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My first year at University was hellish. I didn’t kid myself it was anything other than hellish for long. No more than three weeks in, I realised that – by agreeing to study in residence at a Central London University – I’d pretty much consented to live in a third-world backwater for 12 months. I fell into a deep lethargy. I stayed in on most of the days when lectures were not scheduled. I drank massively to excess, almost to the point of straightforward alcoholism, and I ate little but pizzas and toast.

I should regret living like that. It’s below my pride. But until you know what it’s like for a naïve, hopelessly polite kid to live in what felt like a Pakistani youth detention centre for 12 months, you can’t understand the need for such obliteration. 

Anyway, On one of the rare occasions I wandered around my sprawling residential campus in a state of sobriety, I recall stopping to smoke a cigarette near where a boy and girl – one Asian, one native – were sitting on the grass, engaged in what looked like an intense conversation. The boy was doing much of the talking. The girl looked dutiful, awkward but maintained a pleasant facade.

“It’s clear as crystal, perfect and nourishing…’ – He was saying. When I heard the boy say this my English mind inevitably tried to restructure what he was saying into different possible metaphors for his phallus, but as he went on, this seemed less and less likely to be the case.

“It’s the most beautiful and pure stream. It’s from heaven. You can cure diseases with it…”

Now he couldn’t be that shameless…

“It described in the Qur’an.”

Ah. Eh? What the fellow was talking about I went on to grasp, was the ‘Zamzam’ wellspring in Mecca, and he was explaining to the girl the wonders associated with the water which flows from it.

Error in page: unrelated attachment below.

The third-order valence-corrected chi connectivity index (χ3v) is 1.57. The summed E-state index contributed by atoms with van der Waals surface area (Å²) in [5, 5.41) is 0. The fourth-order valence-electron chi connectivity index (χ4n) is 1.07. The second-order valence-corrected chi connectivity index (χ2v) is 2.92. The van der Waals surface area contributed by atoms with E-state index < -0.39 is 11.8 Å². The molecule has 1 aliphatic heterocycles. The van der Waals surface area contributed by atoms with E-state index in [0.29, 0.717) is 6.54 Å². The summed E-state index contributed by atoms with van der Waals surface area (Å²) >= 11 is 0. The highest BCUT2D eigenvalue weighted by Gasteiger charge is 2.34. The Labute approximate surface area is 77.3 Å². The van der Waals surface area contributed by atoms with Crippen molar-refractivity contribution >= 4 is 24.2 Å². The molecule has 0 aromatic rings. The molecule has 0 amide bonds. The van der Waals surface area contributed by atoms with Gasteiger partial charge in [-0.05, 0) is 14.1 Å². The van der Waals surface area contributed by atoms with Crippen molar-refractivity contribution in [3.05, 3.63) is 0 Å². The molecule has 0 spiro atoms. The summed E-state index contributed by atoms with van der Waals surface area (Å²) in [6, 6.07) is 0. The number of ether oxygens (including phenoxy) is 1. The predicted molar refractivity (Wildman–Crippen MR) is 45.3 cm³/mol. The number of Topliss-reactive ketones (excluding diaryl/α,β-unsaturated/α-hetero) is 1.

I immediately felt sorry for her. She probably thought a British university was going to be the home of free-thinking intellectuals. But instead she had been cornered only a few weeks into her sentence… ahem, I mean her degree, by some amateur imam from Bolton.

For those who don’t know what Zamzam is, it is an Arabian desert spring mentioned in the Qur’an, and revered by Muslims, who gather water from it when they undertake the Hajj pilgrimage. Many bottles (genuine or otherwise) of the liquid are sold in the UK to members of the Muslim Asian community at markets and are billed as being able to bring health and other blessings upon consumption. The guy in this instance had purchased some earlier in the day.

After telling the girl to ‘wait there’ he skipped excitedly across to his tower block and then a few minutes later hopped out again carrying in his hand a clear, unlabeled plastic bottle.

“Wow!” The girl said as she held it in her hands. “Is that really from over there?” She seemed genuinely over-awed by it.

After that I went back inside and cracked open a few Kronenbourg. It wasn’t until my second year (my course is 4 years), when I was meandering by the entrance to my campus and saw the girl again that I remembered that encounter. She’s very different now. The flowing ginger hair I remember her having is now tied-up and hidden under black cloth. All her friends have changed colour. I’m told her name is different to the one she was born with, and that she seems tired.

As am I.